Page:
Jerusalem was not Israel’s first capital. Shiloh was-for at least a century.
A high plains village nearly half a mile above sea level and thirty miles north of Jerusalem, in Israel’s hill country, Shiloh was where Joshua and the Israelites pitched the tent of God, or the worship center called the tabernacle. This is where the Israelites came to offer sacrifices to God and to celebrate religious holidays.
One of the things I have been blessed with (or coursed with, depending on your viewpoint) is good memory. Many times a week my wife will call on me to recall some name, some location or some date that has escaped her. That is a good thing, most of the time. Other times it is annoying, as I can recall mundane unimportant facts from decades ago that have absolutely no value today. A good memory is a powerful tool, when it is used right.
These verses occur in the context of presenting a sacrificial animal as an offering to the Lord. The Israelites believed the blood of such an animal was sacred, since it carried the very essence of life itself. In a sense, the blood was the ransom price that atoned for their sins. It was to be drained from the animal and poured on the ground at the base of the altar.
People also fasted in advance of special experiences or in connection with prayerful inquiry. Moses fasted prior to receiving the tablets of stone containing the Ten Commandments on the two separate occasions they were given (Exod 34:28; Deut 9:9). Immediately after his baptism, Jesus retreated into the wilderness where he too fasted as he initiated his public ministry (Matt 4:1-2). Fasting also accompanied special inquiry of the Lord, whether interceding on behalf of a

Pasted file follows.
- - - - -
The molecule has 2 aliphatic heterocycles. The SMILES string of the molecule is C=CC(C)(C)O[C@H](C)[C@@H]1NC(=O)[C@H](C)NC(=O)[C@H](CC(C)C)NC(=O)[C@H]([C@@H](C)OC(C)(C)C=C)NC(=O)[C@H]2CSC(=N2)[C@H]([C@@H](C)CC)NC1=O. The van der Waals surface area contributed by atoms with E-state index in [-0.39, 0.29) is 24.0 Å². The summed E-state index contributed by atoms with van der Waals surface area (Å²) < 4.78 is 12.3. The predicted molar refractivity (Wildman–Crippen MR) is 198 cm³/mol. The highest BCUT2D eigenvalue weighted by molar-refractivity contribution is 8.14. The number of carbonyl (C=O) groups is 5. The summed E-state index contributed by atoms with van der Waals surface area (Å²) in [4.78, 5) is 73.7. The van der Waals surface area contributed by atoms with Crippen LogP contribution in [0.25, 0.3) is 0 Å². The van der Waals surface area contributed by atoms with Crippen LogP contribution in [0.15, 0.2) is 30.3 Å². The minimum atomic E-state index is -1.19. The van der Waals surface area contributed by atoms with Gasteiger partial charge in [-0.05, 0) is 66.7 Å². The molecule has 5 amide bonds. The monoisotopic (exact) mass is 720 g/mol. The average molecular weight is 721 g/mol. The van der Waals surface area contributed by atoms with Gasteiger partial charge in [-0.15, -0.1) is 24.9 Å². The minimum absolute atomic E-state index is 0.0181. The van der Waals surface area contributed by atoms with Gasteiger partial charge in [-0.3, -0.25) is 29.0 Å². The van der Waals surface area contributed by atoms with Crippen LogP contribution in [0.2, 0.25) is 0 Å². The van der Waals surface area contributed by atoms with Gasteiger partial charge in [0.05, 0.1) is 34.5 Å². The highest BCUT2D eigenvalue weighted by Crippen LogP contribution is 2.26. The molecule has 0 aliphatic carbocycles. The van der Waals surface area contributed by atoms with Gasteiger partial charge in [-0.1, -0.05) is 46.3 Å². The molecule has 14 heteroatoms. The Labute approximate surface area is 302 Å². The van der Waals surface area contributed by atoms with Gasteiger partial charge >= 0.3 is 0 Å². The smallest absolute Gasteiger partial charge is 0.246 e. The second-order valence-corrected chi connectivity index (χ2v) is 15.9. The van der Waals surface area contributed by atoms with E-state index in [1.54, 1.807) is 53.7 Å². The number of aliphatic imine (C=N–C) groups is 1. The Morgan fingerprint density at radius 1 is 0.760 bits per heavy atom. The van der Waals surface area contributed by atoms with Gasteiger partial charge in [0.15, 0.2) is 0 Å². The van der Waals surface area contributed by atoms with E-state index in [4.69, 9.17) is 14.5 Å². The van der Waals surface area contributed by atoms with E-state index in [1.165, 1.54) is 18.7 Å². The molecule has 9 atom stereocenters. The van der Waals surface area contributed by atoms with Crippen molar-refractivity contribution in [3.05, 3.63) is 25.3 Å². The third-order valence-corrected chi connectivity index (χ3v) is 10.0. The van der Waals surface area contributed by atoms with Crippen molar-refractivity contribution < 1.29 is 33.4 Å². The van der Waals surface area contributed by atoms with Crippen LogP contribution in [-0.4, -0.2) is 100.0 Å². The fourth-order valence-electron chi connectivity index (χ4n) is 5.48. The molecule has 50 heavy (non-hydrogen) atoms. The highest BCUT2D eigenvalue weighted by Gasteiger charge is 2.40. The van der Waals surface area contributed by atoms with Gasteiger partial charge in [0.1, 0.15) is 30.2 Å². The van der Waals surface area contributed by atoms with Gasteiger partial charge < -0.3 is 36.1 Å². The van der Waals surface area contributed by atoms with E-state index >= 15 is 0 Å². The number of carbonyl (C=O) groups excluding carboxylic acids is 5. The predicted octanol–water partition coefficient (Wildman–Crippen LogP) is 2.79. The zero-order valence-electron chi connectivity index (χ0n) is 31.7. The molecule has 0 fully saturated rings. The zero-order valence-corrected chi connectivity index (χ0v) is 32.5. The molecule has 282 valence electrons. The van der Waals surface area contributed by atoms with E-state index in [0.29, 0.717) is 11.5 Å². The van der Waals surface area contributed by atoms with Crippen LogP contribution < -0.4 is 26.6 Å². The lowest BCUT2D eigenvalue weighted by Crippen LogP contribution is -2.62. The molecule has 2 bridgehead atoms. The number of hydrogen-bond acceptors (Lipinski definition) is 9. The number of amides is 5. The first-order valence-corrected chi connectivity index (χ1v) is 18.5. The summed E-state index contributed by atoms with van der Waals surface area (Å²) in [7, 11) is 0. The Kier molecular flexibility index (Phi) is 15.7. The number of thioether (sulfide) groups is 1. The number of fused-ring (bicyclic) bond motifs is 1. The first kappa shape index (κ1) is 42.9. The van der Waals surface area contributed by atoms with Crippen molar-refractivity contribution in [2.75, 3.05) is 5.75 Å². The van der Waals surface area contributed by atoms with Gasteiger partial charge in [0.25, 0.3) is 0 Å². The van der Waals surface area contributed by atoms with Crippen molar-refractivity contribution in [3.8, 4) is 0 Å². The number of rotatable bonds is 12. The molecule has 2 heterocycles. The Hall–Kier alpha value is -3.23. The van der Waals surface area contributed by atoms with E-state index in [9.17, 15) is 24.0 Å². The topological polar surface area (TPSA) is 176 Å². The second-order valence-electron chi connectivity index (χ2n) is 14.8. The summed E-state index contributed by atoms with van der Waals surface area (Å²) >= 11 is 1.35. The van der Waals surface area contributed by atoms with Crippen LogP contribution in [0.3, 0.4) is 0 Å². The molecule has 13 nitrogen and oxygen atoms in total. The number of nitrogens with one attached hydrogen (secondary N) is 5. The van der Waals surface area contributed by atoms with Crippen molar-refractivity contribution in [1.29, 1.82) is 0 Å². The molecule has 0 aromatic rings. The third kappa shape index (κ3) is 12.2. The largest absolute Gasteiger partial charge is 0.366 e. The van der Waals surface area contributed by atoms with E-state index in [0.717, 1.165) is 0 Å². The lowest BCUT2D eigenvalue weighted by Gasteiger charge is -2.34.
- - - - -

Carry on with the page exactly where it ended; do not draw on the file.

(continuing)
Chapter 15 and 16 of Isaiah contain the prophet’s declaration of God’s judgment against the Moabites, enemies of the Israelites. The Lord would humiliate these people. Isaiah declared, by making them bald and cutting off their beards.
You know you should pray for your church. But where to begin? The building needs a new roof. Vacation Bible School could use more teachers. People get sick and ask for our prayers. What does God want you to pray for?
Yet another reason for seeking a concubine was to demonstrate control over the assets and legacy of a father or king. Reuben attempted to force the hand of Jacob into declaring him the primary heir of the family by sleeping with his father’s concubine (Gen 35:22). The same happened in royal circles. Abner, Absalom, and Adonijah all either slept with a king’s concubine or attempted to do so in order to advance their legitimacy as a royal figure (2 Sam 3:7; 16:21-22; 1 Kings 2:17, 21-25).
Mentioned in numerous Old Testament passages, the concubine was not a prostitute but an auxiliary marriage partner who was both similar to and different from the wife. She was similar in that the Bible describes her marriage partner as her “husband” and includes her along with sons, daughters, and wives as a member of the ancient household (Judg 20:4-6; 2 Sam 19:5).